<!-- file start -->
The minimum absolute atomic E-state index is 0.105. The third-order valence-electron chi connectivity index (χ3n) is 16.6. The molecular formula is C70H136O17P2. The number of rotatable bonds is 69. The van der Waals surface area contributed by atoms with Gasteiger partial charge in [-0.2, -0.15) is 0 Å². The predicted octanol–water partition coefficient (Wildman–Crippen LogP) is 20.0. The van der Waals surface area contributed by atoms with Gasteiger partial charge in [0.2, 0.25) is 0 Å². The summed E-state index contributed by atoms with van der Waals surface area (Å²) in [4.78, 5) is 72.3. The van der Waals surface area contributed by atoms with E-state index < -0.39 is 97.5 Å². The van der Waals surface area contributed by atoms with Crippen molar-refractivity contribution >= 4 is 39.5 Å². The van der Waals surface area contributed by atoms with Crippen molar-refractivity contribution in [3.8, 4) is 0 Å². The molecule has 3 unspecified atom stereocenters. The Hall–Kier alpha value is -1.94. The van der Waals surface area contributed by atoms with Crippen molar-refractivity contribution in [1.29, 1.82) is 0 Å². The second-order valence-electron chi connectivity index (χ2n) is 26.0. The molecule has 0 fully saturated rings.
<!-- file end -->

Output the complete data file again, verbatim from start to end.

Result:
The minimum absolute atomic E-state index is 0.105. The third-order valence-electron chi connectivity index (χ3n) is 16.6. The molecular formula is C70H136O17P2. The number of rotatable bonds is 69. The van der Waals surface area contributed by atoms with Gasteiger partial charge in [-0.2, -0.15) is 0 Å². The predicted octanol–water partition coefficient (Wildman–Crippen LogP) is 20.0. The van der Waals surface area contributed by atoms with Gasteiger partial charge in [0.2, 0.25) is 0 Å². The summed E-state index contributed by atoms with van der Waals surface area (Å²) in [4.78, 5) is 72.3. The van der Waals surface area contributed by atoms with E-state index < -0.39 is 97.5 Å². The van der Waals surface area contributed by atoms with Crippen molar-refractivity contribution >= 4 is 39.5 Å². The van der Waals surface area contributed by atoms with Crippen molar-refractivity contribution in [3.8, 4) is 0 Å². The molecule has 3 unspecified atom stereocenters. The Hall–Kier alpha value is -1.94. The van der Waals surface area contributed by atoms with Crippen molar-refractivity contribution in [1.29, 1.82) is 0 Å². The second-order valence-electron chi connectivity index (χ2n) is 26.0. The molecule has 0 fully saturated rings.